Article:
The chemical reaction that’s referred to as oxidation relates to molecules and electrons that hop from a specific molecule to another one close to it. This effect causes coffee to taste bitter or more bitter if it’s already got that taste because of the coffee beans selected.
Coffee has a strong flavor, which includes an aroma that’s easy to detect. When water is added to coffee, it infuses the water with the coffee taste without any difficulty at all. However, this also applies when prepared coffee comes into contact with oxygen in the room too.
When the ambient temperature in the room is high, then coffee is affected sooner. At which point, the aroma and taste begin to worsen. The cooling process results in coffee that is devoid of a considerable amount of its taste profile within as little as half an hour.
The longer prepared coffee is left for, the further this oxidation process causes taste and aroma to dissipate into the air and disappear. This is why trying to consume last night’s coffee the next morning is such a bad idea.
Can Coffee Be Chilled and Stored in the Refrigerator?
It is possible to chill coffee and store it in the refrigerator to keep it good for longer.
It’s essential to put it in a covered, sealed container, otherwise, the air will destroy the aroma and the taste won’t survive either.
A good brew can be stored in the chilled environment of your fridge for 3-4 days, at best. However, the sooner it is consumed, the better. The oxidation process is considerably slowed down, but it isn’t removed entirely in a chilled environment.
What About Added Sweeteners, Milk or Cream?
The trick here is to not add them until the last minute when you’re about to consume the coffee. That way, you still have the option to put the coffee in the refrigerator and it’ll keep acceptably for a handful of days.
With that said, if you’ve already added sweeteners, some cream, or milk to your coffee, then storing it in the fridge won’t extend its life by much. A day might be okay, but beyond that, and it’s hard to expect it to retain the same taste profile as before.
Where Should Coffee Beans Be Stored?
Coffee beans need to be kept in a cold, sealed environment away from room temperature.
Beans will last for at least three weeks and possibly up to one month on the outside. Beyond that, they will lose their flavor and become bitter.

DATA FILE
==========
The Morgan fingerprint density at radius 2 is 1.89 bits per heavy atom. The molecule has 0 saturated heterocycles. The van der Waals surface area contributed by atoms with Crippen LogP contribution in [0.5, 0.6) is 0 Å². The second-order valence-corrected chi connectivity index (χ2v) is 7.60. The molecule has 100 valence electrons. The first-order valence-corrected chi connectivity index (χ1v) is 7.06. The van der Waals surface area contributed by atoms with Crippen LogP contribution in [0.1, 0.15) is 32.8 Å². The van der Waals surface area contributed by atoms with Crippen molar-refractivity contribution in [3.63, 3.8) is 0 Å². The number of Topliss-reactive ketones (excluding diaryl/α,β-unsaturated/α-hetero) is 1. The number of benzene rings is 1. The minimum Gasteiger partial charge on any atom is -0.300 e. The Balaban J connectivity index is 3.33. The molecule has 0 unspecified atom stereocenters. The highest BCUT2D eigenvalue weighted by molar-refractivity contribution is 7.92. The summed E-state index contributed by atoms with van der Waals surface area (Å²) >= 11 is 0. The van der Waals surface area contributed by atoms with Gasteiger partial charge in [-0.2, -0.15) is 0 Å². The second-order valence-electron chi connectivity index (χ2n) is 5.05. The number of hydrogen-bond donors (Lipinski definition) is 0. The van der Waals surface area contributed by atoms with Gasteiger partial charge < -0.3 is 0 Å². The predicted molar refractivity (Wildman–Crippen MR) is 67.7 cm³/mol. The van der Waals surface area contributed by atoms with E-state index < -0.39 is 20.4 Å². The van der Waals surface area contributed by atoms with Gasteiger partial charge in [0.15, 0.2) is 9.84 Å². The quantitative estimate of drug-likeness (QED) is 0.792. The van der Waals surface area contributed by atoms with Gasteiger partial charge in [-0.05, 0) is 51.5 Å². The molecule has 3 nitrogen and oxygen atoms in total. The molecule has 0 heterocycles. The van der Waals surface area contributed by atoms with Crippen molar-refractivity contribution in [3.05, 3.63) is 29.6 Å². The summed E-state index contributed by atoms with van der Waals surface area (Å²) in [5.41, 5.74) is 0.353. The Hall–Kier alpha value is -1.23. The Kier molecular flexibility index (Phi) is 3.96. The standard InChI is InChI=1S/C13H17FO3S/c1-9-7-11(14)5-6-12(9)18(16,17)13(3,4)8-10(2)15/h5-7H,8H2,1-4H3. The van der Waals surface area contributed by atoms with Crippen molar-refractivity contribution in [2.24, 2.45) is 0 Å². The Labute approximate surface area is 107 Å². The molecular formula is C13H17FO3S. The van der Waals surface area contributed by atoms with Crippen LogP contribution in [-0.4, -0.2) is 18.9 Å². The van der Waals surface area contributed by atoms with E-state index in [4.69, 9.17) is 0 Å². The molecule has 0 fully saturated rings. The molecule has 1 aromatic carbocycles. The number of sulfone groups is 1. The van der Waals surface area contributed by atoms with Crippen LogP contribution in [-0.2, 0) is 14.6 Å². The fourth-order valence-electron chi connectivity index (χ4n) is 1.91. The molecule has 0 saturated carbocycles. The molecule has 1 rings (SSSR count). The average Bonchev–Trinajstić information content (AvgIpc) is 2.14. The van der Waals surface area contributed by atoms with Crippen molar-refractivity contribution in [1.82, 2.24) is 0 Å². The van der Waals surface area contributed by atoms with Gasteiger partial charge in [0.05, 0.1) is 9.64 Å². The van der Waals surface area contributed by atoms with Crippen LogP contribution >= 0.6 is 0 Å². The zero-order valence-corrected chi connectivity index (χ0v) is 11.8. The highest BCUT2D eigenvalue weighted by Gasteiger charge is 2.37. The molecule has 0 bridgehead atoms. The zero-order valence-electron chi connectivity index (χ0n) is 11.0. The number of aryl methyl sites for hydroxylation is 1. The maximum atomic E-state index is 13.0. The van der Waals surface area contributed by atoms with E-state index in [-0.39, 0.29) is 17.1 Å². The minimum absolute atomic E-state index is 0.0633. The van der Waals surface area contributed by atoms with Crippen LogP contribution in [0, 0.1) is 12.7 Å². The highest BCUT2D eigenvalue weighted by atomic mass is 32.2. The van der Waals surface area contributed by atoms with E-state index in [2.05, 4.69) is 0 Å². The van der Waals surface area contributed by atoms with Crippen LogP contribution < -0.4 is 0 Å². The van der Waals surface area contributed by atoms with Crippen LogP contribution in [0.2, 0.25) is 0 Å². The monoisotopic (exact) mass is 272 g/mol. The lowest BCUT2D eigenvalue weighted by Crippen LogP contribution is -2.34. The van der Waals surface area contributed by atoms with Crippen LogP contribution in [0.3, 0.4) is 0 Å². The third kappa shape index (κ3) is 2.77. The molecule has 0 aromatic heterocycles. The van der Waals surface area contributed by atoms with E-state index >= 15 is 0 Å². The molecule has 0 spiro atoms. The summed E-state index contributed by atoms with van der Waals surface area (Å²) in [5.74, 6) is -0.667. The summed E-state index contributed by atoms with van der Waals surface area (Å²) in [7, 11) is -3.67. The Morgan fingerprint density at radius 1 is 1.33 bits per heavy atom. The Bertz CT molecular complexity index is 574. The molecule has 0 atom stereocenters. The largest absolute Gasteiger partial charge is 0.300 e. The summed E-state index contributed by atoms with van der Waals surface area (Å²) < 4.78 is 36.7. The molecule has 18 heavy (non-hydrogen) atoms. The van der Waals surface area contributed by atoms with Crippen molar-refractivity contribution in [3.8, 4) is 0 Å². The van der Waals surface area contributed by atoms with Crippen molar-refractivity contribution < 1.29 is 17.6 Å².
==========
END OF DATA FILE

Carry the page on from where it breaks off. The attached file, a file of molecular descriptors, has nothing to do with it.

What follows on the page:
When storing them, they need to be away from light sources, so the container should prevent any light sources inside the refrigerator (or when opening the door) to get in. Otherwise, the beans will go stale.
An airtight container is required because moisture and air will damage the coffee beans encouraging oxidation.
Also, any heat sources are bad for coffee other than when brewed. This is why anyone leaving their beans on the counter where a window lets in sunlight hitting their coffee bean container will get a nasty surprise later.
Why Is Coffee So Delicate and Affected Easily?
Coffee beans are soft. They’re also porous. This means that they absorb other aromas into the bean, which affects the coffee once it’s been brewed.
Fresh beans need to stay away from anything that will affect how they’ll be once ground up and used for a fresh cup. A cool, enclosed environment – it doesn’t need to be a refrigerator per se – is ideal to avoid them going stale or losing their exotic aroma and delicious taste.
Is It Okay to Freeze Coffee Beans?
If you’re lacking space in the refrigerator, then another option is to freeze them instead.
Likely, freezing and then defrosting the coffee beans will not be kind to them. Just like with food items that get frozen, then defrosted, cooked, and eaten, it never tastes as good as when fresh and it stayed that way. The same is true for frozen coffee beans too.
However, if you must, then ensure they’re vacuum-sealed to prevent air from getting inside. You’ll also want to use a solid, not see-through container, that’s similarly airtight once sealed up. Otherwise, they will deteriorate quickly.
The bottom line with coffee is that it’s always best to consume it shortly after it’s been brewed. Also, storing the coffee beans is best done in a refrigerator or similar cool environment away from light, moisture, and other damaging elements. That way, you’ll always enjoy the wonderful coffee flavor without suffering disappointment.